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Borrowers with credit scores below 620 have struggled in recent years to access home loans in meaningful numbers, but it looks like that might be changing. More lenders are making subprime mortgages available again.

According to new research from the National Consumer Credit Trends Report, the number of subprime mortgage originations increased in a big way during the first five months of 2015. During the same period last year, home equity lines of credit, home equity installment loans, and first mortgages were all producing much less than 2015. For those with subprime credit scores, though, first mortgage originations during this early period of 2015 were up by 30.5 percent.

According to Equifax, which managed the report attached to this data, the number of subprime mortgages are increasing overall, but those numbers have not eclipsed the data from before the recession. In general, too, these originations make up only a small portion of the market.

Lenders know the risks associated with making subprime mortgages available, but they appear to be going about this in a whole new way. Lenders are looking for any way to reduce risks associated with these originations. Even though the numbers are trending upward, banks are still trying to keep their general risks quite low. No one bank wants to be seen as having exposed a great deal of risk, for example.

Lenders also know that more work needs to be done to help first-time buyers realize they might be eligible. The relaxation of recent requirements with regard to subprime mortgages opens the door for many more potential borrowers, but this has to be communicated clearly to the marketplace. In recent studies, borrowers who might have fit the bill (including those who would not fall into the subprime category) for a home loan were avoiding the process entirely due to the impression that banks were holding on to credit fiercely.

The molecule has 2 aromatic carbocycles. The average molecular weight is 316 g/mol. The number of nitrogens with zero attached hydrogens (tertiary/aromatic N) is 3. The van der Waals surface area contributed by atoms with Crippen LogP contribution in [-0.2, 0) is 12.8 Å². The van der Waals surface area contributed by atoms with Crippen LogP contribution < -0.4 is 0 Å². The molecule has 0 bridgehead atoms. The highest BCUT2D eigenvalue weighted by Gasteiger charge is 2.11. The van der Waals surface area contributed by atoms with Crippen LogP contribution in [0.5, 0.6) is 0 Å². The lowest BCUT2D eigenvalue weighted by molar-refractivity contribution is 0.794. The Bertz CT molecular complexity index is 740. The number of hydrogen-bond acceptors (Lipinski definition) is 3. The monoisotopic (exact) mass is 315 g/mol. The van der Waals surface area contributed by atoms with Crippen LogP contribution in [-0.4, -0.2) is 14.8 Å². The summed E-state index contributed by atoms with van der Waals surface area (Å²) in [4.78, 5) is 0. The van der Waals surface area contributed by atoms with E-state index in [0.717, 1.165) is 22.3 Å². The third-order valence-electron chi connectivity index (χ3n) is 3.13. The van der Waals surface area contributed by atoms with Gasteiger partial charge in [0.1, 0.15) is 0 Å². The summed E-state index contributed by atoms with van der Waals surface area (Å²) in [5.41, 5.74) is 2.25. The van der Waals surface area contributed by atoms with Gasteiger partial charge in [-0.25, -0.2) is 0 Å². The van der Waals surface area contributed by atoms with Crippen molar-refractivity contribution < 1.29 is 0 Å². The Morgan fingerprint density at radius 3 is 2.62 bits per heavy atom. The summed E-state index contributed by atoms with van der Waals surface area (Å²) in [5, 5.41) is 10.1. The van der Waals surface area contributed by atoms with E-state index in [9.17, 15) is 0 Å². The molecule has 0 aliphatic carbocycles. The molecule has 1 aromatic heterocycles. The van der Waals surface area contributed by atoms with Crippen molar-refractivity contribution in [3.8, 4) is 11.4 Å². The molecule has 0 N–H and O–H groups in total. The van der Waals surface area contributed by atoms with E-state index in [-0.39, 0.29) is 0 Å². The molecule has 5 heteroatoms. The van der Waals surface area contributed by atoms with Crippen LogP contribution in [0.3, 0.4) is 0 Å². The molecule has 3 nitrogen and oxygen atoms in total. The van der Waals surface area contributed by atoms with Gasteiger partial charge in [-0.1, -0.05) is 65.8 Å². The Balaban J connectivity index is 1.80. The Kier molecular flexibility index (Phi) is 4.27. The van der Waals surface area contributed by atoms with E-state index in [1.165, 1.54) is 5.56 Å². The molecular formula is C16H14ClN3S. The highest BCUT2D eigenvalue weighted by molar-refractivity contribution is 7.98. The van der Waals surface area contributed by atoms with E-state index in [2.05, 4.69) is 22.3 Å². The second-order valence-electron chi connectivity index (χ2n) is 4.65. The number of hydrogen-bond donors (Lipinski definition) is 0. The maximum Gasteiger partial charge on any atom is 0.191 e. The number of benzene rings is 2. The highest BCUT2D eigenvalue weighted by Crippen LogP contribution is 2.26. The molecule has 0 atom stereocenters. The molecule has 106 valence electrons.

The onus falls on the lenders to communicate information not only about responsible borrowing practices, but also that the potential for borrowing is there for many more people than are currently availing. Millennials, for example, are still clinging to rental properties instead of opting for a home purchase. That purchase is not being held off for lack of interest, either, as growing numbers of Americans are interested in owning a home. The issue is that lenders must be able to communicate additional opportunities to borrowers in a way that attracts borrowers and yet also promotes responsible lending.